In Joshua 22, after war had ceased and Israel was settled in the Promised land, it came time for two and a half tribes, whose land was east of the Jordan but who had joined the nation to take over the land west, to return home and settle themselves. Joshua bid them adieu with hearty blessing and reminders to be careful to follow, love, cling to, and serve the LORD. Then they did something that stirred the pot–they built an imposing altar by their side of the Jordan River.
The people of Israel immediately jumped to the conclusion that they had broken faith and “the whole assembly of the people of Israel gathered at Shiloh to make war against them.” They sent a delegation of tribal chiefs, led by wise Phinehas the priest. “What is this breach of faith that you have committed against the God of Israel in turning away this day from following the Lord by building yourselves an altar in rebellion against the Lord? Have we not had enough of the sin at Peor from which even yet we have not cleansed ourselves, and for which there came a plague upon the congregation of the Lord, that you too must turn away this day from following the Lord? And if you too rebel against the Lord today then tomorrow he will be angry with the whole congregation of Israel. If the land of your possession is unclean, pass over into the Lord‘s land where the Lord‘s tabernacle stands, and take for yourselves a possession among us. Only do not rebel against the Lord or make us as rebels by building for yourselves an altar other than the altar of the Lord our God.”
Phinehas, in telling them how their decision to build their own altar was perceived, asked them questions that allowed them to explain, and to offer restoration and protection if they had fallen into wrong thinking and rebellion. His reasonable, God-directed approach and argument elicited an equally reasonable and humble ‘defense’ from them: “The Mighty One, God, the Lord! He knows; and let Israel itself know! If it was in rebellion or in breach of faith against the Lord, do not spare us today for building an altar to turn away from following the Lord. No, but we did it from fear that in time to come your children might say to our children, ‘What have you to do with the Lord, the God of Israel? For the Lord has made the Jordan a boundary between us and you. You have no portion in the Lord.’ Therefore we said, ‘Let us now build an altar to be a witness between us and you, and between our generations after us, so your children will not say to our children in time to come, “You have no portion in the Lord.’ Far be it from us that we should rebel against the Lord and turn away this day from following the Lord!” Matter resolved. Phinehas declared, “The LORD is in our midst,” and the eastern tribes “called the altar Witness, ‘For,’ they said, ‘it is a witness between us that the Lord is God.’”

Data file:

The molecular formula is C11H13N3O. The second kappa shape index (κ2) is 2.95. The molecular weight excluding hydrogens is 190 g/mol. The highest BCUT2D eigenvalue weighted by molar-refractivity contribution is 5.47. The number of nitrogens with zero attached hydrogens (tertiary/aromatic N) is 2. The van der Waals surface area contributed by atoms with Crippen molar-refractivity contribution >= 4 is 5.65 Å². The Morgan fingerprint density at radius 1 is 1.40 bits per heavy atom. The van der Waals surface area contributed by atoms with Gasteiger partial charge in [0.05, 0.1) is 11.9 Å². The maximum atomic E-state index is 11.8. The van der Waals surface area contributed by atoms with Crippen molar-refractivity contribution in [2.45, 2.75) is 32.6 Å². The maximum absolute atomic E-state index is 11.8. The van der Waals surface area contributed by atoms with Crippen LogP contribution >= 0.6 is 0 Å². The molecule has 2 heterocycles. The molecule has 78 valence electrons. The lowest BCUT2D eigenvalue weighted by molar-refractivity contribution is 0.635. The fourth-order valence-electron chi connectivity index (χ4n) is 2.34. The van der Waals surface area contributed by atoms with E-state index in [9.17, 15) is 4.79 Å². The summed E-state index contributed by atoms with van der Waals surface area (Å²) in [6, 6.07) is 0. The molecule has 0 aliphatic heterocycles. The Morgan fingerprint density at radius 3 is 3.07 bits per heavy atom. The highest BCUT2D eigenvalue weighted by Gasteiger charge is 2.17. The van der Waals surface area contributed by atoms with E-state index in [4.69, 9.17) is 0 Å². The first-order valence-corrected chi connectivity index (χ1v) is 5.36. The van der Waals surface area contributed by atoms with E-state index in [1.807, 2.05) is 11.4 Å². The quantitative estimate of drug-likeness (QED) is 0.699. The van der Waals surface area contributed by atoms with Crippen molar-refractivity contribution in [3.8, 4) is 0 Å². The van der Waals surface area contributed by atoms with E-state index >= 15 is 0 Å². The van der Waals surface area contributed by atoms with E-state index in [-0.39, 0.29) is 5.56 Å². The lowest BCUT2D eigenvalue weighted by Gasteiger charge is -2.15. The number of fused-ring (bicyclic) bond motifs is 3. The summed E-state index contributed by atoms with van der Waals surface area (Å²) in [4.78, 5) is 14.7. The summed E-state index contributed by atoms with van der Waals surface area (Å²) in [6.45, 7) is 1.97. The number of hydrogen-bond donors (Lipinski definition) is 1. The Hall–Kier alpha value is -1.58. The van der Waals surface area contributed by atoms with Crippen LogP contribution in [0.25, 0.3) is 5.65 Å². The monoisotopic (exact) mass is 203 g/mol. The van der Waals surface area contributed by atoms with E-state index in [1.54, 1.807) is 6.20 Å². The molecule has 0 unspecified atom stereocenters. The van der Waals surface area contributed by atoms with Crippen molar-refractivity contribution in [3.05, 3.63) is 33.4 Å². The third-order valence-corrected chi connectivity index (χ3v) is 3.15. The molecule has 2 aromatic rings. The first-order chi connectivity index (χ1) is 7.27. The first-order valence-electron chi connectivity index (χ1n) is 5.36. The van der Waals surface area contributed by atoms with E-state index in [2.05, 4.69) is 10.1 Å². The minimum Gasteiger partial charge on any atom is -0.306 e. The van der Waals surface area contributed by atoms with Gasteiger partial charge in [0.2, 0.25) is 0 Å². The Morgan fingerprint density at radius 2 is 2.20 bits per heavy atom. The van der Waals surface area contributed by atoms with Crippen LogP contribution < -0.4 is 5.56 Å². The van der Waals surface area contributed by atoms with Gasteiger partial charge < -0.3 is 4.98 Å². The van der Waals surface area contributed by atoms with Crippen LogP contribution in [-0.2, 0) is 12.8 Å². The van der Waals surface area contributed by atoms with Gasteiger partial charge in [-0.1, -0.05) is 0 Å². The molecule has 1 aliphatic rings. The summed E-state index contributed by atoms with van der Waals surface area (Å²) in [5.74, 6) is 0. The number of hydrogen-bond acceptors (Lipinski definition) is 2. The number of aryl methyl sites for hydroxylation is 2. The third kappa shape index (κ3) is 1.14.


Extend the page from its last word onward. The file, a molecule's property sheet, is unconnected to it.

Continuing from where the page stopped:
This account, tucked into Old Testament history, is greatly instructive for our generation of video-recordings, social media, and the easily-offended. Jumping to conclusions foments unreasonable judgment and out-of-control anger that can slide into destruction of property and reputation. Oh, to be a Phinehas!
Mighty One, God, You do know all! Every motive and action is understood by You. Guard me from jumping to wrong conclusions. Give calm reason, the ability to ask good questions, and the grace to offer peaceful resolution. “Teach me good judgment and knowledge. You are good, and You do good.” As Your agents, may Your people so be and do. (Psalm 119:66,68)